Castlecliff Beach should be considered another Piha, dangerous and unpredictable even with lifeguards on duty, says Wanganui Surf Lifesaving spokesman Phil Gilmore.
His comments follow the near drowning of two teenagers and an 8-year-old girl on Wednesday afternoon. Mr Gilmore said primary school aged children at the beach need to be supervised by an adult, because of the constantly changing conditions.
Senior lifeguard Sam Taylor-Hill said conditions could change in less than 30 seconds, which is what happened to the children on Wednesday.
The three had been swimming between the flags but had started to drift towards the flag edges at the very moment he checked their position. "I could see a rip happening and thought I'll change the flags first, then talk to the three kids and get them to come back over."
But in less than 30 seconds they were dragged into a rip, which pulled them under into a hole.
Mr Taylor-Hill said it happened so fast it was frightening.
He dived in, rescued the three and tied them to a life buoy while the other four lifeguards rushed in to help as well.
"I'll never, ever forget the look on the little girl's face, she was so terrified and shocked."
St John Ambulance was called and the girl was taken to hospital to be checked out.
"But they're all okay ... it was a terrible experience for them, just a few more seconds and they would have drowned," Mr Taylor-Hill said.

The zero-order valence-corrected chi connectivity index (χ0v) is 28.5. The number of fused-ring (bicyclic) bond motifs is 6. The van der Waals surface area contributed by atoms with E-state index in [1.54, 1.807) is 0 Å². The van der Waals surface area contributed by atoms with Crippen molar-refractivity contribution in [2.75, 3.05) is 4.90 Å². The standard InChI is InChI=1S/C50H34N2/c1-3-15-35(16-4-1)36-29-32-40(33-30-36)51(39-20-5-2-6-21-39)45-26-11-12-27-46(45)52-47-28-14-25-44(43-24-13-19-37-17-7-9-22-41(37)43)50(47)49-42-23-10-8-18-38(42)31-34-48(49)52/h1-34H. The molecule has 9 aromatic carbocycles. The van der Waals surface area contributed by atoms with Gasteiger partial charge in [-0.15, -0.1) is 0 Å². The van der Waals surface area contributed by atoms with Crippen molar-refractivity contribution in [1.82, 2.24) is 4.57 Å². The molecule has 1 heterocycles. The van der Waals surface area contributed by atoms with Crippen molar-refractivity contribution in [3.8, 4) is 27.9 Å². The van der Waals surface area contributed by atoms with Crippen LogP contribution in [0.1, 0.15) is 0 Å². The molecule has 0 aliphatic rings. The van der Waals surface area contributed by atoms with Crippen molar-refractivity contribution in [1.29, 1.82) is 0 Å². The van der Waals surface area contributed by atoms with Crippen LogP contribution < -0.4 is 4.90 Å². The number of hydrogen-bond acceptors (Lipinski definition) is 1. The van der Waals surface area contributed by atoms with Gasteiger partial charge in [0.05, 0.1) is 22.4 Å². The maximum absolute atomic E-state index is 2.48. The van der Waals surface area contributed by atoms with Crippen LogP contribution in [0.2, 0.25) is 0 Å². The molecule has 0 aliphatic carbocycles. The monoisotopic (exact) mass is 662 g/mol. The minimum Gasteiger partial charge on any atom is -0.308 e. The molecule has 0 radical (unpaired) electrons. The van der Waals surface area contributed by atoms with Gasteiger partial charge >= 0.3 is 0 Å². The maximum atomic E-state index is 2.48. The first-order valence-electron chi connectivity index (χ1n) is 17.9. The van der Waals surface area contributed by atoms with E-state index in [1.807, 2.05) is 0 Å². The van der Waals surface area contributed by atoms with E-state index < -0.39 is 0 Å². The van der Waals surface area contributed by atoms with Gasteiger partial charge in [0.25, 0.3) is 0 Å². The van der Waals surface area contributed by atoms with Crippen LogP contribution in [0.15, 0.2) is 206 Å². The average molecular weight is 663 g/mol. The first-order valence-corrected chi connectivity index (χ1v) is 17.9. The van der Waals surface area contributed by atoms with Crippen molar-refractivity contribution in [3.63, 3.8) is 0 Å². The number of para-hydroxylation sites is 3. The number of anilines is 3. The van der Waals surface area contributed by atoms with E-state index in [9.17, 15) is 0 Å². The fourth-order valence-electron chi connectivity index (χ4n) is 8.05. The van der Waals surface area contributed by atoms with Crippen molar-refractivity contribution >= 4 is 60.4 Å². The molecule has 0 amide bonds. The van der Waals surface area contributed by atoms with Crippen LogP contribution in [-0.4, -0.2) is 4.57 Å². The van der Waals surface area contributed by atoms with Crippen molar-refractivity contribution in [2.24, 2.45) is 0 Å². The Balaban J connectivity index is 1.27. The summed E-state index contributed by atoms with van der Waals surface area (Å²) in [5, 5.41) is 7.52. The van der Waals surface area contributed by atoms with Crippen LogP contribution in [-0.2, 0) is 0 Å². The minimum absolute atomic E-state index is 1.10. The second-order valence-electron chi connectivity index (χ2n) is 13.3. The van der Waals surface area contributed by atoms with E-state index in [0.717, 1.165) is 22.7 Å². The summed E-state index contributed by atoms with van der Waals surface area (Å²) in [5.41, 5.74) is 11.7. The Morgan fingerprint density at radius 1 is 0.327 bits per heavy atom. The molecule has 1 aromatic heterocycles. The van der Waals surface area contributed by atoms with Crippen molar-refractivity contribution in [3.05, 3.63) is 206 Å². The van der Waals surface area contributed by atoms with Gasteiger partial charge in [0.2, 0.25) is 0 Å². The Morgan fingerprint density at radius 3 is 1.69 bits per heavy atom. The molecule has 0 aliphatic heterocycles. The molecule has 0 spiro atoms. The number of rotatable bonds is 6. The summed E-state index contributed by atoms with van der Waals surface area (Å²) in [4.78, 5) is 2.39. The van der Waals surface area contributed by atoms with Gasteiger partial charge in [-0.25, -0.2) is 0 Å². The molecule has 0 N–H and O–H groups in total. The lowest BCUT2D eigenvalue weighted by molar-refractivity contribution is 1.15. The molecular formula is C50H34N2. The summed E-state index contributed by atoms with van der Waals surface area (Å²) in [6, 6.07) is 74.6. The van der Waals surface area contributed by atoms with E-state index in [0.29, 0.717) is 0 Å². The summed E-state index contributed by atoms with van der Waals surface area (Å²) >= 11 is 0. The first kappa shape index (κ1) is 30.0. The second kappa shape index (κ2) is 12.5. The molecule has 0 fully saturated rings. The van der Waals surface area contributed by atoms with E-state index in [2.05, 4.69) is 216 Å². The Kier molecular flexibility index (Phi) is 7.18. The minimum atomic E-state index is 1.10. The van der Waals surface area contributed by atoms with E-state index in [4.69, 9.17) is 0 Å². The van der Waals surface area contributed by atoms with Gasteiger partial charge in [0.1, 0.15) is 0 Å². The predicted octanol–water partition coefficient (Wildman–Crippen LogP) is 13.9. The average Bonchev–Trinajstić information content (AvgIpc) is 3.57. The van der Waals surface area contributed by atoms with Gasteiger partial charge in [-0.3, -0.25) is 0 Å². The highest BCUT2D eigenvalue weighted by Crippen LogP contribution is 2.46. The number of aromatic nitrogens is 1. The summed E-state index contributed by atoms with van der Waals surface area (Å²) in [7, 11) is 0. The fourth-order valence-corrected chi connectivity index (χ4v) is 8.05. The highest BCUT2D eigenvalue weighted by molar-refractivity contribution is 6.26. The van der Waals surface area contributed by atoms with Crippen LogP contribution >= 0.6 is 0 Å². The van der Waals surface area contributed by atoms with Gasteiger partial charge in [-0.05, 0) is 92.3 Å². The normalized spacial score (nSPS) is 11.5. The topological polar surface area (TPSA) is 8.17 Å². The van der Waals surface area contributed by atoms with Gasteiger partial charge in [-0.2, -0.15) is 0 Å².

Castlecliff Beach was a popular destination with local children, Mr Gilmore said.
"Which is great ... but little kids, primary aged kids, that is, really need to be supervised by their parents. "Yes, I know we have the lifeguards, but again it's an open west coast beach which is very changeable every single day."
He said many parents drove into the carpark and let several young kids hop out and head down the beach on their own.
Mr Taylor-Hill said it scares him every day. "You see very young children trotting along the beach to where the flags are so they can go in and swim.
"It's great that they know not to swim outside the flags but not so great that they are so young and on their own - and I mean little kids, like 6, 7 and 8-year olds."
Mr Gilmore said it could be time to install a system to identify people dropping off young children unsupervised.
Setting up a security camera would probably be costly but would worth it, he said. "I'll be looking into it this year because, as I said, this is not a little calm safe beach here. It is an amazing beach but it is a surf beach and there are always holes and rips caused by the tides and the wind conditions."